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MPAA could learn from RIAA

The film industry should learn to deal with piracy the way the recording industry is--by making legal means of getting movies easier and cheaper.

In response to the article written by Stefanie Olsen, "Stolen a film? MPAA wants to know":

Sounds like the Motion Picture Association of America could learn a lesson from the Recording Industry Association of America. Instead of chasing after criminals in a mercurial world, encourage these would-be felons to choose legal means to obtain these films at home.

Rather than steal them, sell them at drastically reduced rates to those who choose to download them rather than buy. It's already easier to rent a DVD from Blockbuster and rip it--and for a long time to come, it's going to be a whole lot faster.

The MPAA needs to come to the realization that the Digital Millennium Copyright Act is completely unenforceable. DVDs are no more "special" than videotapes. Sure, the first-generation copy is of a higher quality from a DVD than VHS. But a second-generation copy of a digitally "remastered" tape isn't going be of a lesser quality.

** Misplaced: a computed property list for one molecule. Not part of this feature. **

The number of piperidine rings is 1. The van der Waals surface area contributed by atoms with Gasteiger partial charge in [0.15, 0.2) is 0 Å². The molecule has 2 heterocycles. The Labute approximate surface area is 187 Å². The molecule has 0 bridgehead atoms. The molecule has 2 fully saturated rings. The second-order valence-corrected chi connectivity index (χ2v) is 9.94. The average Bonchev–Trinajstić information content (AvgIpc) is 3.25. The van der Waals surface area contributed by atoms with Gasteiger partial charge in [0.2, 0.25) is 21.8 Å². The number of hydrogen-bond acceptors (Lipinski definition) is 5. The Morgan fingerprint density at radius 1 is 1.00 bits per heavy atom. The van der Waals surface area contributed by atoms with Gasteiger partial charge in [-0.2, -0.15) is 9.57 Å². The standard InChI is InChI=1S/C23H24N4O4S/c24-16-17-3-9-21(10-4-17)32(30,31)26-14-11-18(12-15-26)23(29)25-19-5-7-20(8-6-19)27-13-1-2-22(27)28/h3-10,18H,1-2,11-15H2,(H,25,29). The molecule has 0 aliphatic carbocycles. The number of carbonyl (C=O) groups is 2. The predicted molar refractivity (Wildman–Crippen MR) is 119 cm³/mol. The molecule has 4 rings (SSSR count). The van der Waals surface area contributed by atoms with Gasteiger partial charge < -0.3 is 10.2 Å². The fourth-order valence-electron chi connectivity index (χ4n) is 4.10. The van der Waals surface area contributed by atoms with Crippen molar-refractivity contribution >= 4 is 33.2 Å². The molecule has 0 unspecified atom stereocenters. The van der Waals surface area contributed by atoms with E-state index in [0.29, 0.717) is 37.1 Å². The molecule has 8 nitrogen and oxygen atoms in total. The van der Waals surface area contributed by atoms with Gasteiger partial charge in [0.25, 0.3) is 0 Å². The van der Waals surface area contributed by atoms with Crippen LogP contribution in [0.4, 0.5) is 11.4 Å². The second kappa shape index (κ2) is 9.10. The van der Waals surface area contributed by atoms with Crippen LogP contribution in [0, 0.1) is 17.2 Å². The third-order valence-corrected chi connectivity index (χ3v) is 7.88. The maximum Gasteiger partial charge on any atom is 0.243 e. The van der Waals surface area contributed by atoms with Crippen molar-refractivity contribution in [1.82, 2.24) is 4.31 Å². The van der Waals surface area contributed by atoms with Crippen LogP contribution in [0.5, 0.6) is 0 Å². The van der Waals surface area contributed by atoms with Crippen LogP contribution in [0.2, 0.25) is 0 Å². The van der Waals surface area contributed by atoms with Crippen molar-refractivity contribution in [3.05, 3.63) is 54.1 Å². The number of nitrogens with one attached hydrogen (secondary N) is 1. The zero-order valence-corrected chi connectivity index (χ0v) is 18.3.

The movie industry should accept the unchangeable fact that a sizable percentage of people are going to make copies. They should learn from their own mistakes of 25 years ago; rather than search and destroy video rental outlets, make money from them.

I'd be hard pressed to choose between going to Blockbuster and renting a DVD for $4 or downloading it for $3--especially if the studios used high data transfer rates as opposed to the "catch as catch can" rates of peer-to-peer software.

Failure to do this will cost the industry money today as well as tomorrow.

Jim Harmon
Clearfield, Utah